The book is good. It avoids most of what bothers me about anthropology. He talks about himself a lot like most anthropologists, but given the frank hostility white anthropologists face in a place like Las Trampas, there’s actual value there. There are some “field notes” sections inserted into the chapters about the National Heritage Area meetings that I don’t think work very well because they aren’t particularly connected to the chapter at hand. A minor critique. This is a solid work with real value for helping us understand the politics of arguably the United States’ most culturally complex place.
150 years ago, the Confederacy was in its death spiral. Yet the fireeating newspaper editorialists were continuing to call for resistance to Yankee oppression, i.e., crushing treason to defend slavery:
But the most powerful motive of all is to be found in the terms which the enemy offer us. Nothing less than absolute submission will answer their terms. We must lay down our arms, disband our armies, and submit to such terms as they choose to prescribe.–What those terms will be, we are not left to conjecture. They have already passed a law abolishing slavery. They have already passed a law confiscating the entire territory covered by the Confederate States. They have already declared that the States shall, in future, be entitled to no rights greater than those possessed by the counties.
They have, in a word, inaugurated for our benefit one of the most stupendous systems of centralized despotism the world ever beheld, and it is to be inaugurated with the proper accompaniments of a general confiscation and an universal spoliation. A Confederate is to own nothing that he can call his own. He is to be judged by Yankee judges and tried by Yankee juries. He is to be the slave of his own negroes and of their Yankee associates. Such a let is offered him as even Katherine or Nicholas never thought of entailing upon the Poles, and such as makes that of the Irish people blessed in the comparison. If these are not motives for fighting on, then there can be none.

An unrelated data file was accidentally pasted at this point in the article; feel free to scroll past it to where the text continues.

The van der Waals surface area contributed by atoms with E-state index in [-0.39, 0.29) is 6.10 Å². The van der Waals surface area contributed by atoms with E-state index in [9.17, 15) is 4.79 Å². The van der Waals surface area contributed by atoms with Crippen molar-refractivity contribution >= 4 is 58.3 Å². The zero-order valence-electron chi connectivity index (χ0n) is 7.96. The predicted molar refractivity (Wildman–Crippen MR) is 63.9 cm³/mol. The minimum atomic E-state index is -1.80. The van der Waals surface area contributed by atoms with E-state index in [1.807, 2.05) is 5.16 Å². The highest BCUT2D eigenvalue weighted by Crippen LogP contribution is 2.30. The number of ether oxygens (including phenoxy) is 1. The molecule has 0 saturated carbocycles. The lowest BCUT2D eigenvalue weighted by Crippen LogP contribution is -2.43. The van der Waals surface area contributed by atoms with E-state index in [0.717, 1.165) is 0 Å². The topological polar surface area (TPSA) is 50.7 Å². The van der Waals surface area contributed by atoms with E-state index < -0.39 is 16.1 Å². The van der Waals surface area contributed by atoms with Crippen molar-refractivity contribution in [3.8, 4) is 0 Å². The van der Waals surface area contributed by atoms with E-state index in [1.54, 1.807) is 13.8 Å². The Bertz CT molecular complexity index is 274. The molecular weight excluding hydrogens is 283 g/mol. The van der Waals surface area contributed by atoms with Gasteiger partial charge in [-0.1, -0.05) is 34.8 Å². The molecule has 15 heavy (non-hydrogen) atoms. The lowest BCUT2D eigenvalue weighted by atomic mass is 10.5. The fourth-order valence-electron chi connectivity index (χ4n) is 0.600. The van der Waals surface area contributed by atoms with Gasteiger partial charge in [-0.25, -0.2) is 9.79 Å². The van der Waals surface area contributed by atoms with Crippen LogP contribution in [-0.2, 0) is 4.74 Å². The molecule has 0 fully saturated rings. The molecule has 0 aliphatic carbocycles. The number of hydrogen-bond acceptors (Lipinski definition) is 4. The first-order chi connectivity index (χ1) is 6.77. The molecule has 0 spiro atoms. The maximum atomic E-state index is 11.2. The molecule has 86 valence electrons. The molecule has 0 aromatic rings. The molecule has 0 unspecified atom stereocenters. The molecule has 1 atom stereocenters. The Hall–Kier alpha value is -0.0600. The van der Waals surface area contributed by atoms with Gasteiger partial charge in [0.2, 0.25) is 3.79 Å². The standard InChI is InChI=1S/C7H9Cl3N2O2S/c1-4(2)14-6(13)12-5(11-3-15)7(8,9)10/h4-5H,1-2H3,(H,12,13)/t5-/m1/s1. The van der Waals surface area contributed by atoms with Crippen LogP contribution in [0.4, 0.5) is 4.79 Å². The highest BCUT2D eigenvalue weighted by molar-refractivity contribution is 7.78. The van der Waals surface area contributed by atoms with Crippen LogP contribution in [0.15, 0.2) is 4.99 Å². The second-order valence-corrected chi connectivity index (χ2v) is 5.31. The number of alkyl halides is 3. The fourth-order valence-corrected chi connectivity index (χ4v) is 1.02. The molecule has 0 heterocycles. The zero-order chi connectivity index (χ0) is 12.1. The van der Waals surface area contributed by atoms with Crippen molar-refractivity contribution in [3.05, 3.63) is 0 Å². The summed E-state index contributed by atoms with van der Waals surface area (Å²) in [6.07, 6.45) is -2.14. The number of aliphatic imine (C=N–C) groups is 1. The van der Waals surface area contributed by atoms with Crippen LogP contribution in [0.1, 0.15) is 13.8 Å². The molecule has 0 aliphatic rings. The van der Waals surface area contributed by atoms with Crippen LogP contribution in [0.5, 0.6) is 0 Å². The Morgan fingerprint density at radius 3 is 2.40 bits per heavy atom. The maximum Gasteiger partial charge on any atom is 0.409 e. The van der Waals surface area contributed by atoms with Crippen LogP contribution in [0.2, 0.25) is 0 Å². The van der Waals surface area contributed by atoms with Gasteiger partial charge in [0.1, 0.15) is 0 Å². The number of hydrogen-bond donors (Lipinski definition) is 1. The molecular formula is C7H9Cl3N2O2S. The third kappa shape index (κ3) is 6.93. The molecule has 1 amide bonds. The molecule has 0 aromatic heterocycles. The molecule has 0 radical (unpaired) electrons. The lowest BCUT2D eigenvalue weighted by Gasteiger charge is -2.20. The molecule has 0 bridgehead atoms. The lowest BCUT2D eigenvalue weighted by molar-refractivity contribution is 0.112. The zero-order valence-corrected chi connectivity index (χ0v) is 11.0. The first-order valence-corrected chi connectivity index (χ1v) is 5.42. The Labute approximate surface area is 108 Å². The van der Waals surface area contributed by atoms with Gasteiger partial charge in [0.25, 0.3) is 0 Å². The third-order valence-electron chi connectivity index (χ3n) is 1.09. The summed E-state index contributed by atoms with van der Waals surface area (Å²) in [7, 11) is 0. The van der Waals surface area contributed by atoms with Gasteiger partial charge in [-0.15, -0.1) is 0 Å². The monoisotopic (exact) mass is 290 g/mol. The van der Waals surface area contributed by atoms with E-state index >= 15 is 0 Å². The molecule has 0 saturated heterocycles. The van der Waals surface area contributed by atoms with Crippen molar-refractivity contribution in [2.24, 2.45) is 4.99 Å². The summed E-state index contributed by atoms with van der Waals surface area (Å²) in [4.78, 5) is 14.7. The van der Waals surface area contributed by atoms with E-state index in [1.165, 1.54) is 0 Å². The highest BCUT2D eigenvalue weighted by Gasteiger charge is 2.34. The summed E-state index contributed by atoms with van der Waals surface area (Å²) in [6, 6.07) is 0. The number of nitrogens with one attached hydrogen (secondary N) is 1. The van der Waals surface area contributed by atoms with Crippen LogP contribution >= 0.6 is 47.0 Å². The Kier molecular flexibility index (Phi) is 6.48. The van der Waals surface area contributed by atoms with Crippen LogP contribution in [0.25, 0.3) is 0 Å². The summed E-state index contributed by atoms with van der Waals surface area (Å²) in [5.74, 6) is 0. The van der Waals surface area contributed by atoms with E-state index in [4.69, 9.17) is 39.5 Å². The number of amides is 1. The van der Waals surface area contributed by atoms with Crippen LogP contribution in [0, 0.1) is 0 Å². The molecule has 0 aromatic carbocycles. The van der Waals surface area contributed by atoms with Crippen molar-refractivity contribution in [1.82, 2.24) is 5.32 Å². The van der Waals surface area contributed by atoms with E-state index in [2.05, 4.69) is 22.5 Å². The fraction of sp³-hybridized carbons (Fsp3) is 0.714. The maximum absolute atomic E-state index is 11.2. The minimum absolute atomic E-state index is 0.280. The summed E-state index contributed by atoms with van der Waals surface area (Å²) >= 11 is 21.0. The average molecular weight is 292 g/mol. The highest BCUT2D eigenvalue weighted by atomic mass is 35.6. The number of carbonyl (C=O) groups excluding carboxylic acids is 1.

How’d that work out for you?
As I’ve mentioned before, the Nixon Library is Disneyland for cynical left-wing historians. It’s located in boring ol’Yorba Linda, Nixon’s birthplace. Turns out this was very disappointing for Nixon, who had incredibly grand ideas about what his library should look like. And that included stripping the western part of Camp Pendleton for it.
Obsessed with his place in history, Nixon needed to acquire a location that, in and of itself, would command respect – awe, even. He had the exact spot picked out, and it was spectacular: vast, open, California wilderness, miles of stunning beaches, and magnificent views of the Pacific Ocean. Its setting alone would trump all past, and likely future, presidential libraries. The only thing preventing Nixon from realizing his vision was something that, in so many other parts of his political life, he never let stop him: it would not be legal.
The Presidential Libraries Act of 1955 prohibits the use of federal land for a presidential library, and that presented a problem: Nixon’s perfect site just happened to be on federal property. Worse, the exclusive parcel was, inconveniently for Nixon, in the western part of Camp Pendleton, one of the country’s largest Marine Corps bases.
Occupying eighteen miles along the Southern California coast and more than a hundred and twenty-five thousand acres between Los Angeles and San Diego, the camp was – and is – the main training base for all West Coast Marines. Vital to the mission and readiness of the Corps – particularly those then training to go to southeast Asia – the Marines did not want to give up a single acre or a foot of shoreline. The Department of Defense (DoD) protested that Nixon’s plan would “severely handicap” military functions at Camp Pendleton, pointing out that during 1970 alone, more than 77,000 Marines trained in the specific area of the base that he wanted.